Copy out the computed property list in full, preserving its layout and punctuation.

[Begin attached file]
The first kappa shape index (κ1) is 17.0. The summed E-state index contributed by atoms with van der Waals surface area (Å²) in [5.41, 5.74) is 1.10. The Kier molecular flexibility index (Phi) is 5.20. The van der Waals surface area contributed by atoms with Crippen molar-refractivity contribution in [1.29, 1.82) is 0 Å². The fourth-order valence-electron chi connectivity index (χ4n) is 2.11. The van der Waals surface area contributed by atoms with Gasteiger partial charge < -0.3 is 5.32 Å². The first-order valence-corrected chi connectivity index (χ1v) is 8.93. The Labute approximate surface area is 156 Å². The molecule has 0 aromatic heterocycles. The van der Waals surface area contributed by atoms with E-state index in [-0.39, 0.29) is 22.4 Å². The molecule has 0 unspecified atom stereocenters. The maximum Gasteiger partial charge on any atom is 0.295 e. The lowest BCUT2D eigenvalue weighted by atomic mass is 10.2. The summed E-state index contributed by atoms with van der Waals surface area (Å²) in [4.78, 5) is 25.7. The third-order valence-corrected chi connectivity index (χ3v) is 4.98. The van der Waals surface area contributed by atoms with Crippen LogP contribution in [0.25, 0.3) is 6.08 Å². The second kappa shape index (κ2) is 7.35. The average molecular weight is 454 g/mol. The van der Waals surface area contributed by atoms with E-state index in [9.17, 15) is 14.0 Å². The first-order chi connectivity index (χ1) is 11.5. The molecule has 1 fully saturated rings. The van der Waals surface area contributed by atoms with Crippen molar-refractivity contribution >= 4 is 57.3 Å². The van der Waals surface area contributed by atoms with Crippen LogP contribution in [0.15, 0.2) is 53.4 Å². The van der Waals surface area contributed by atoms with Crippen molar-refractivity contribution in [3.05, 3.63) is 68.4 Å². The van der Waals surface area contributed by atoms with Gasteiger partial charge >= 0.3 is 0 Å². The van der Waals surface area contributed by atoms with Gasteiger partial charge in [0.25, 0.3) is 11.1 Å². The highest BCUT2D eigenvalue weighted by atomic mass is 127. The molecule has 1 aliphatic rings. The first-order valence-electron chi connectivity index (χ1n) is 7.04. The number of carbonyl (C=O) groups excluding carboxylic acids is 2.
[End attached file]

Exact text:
The first kappa shape index (κ1) is 17.0. The summed E-state index contributed by atoms with van der Waals surface area (Å²) in [5.41, 5.74) is 1.10. The Kier molecular flexibility index (Phi) is 5.20. The van der Waals surface area contributed by atoms with Crippen molar-refractivity contribution in [1.29, 1.82) is 0 Å². The fourth-order valence-electron chi connectivity index (χ4n) is 2.11. The van der Waals surface area contributed by atoms with Gasteiger partial charge < -0.3 is 5.32 Å². The first-order valence-corrected chi connectivity index (χ1v) is 8.93. The Labute approximate surface area is 156 Å². The molecule has 0 aromatic heterocycles. The van der Waals surface area contributed by atoms with E-state index in [-0.39, 0.29) is 22.4 Å². The molecule has 0 unspecified atom stereocenters. The maximum Gasteiger partial charge on any atom is 0.295 e. The lowest BCUT2D eigenvalue weighted by atomic mass is 10.2. The summed E-state index contributed by atoms with van der Waals surface area (Å²) in [4.78, 5) is 25.7. The third-order valence-corrected chi connectivity index (χ3v) is 4.98. The van der Waals surface area contributed by atoms with Crippen LogP contribution in [0.25, 0.3) is 6.08 Å². The second kappa shape index (κ2) is 7.35. The average molecular weight is 454 g/mol. The van der Waals surface area contributed by atoms with E-state index in [9.17, 15) is 14.0 Å². The first-order chi connectivity index (χ1) is 11.5. The molecule has 1 fully saturated rings. The van der Waals surface area contributed by atoms with Crippen molar-refractivity contribution >= 4 is 57.3 Å². The van der Waals surface area contributed by atoms with Crippen LogP contribution in [0.15, 0.2) is 53.4 Å². The van der Waals surface area contributed by atoms with Crippen molar-refractivity contribution in [3.05, 3.63) is 68.4 Å². The van der Waals surface area contributed by atoms with Gasteiger partial charge >= 0.3 is 0 Å². The van der Waals surface area contributed by atoms with Gasteiger partial charge in [0.25, 0.3) is 11.1 Å². The highest BCUT2D eigenvalue weighted by atomic mass is 127. The molecule has 1 aliphatic rings. The first-order valence-electron chi connectivity index (χ1n) is 7.04. The number of carbonyl (C=O) groups excluding carboxylic acids is 2.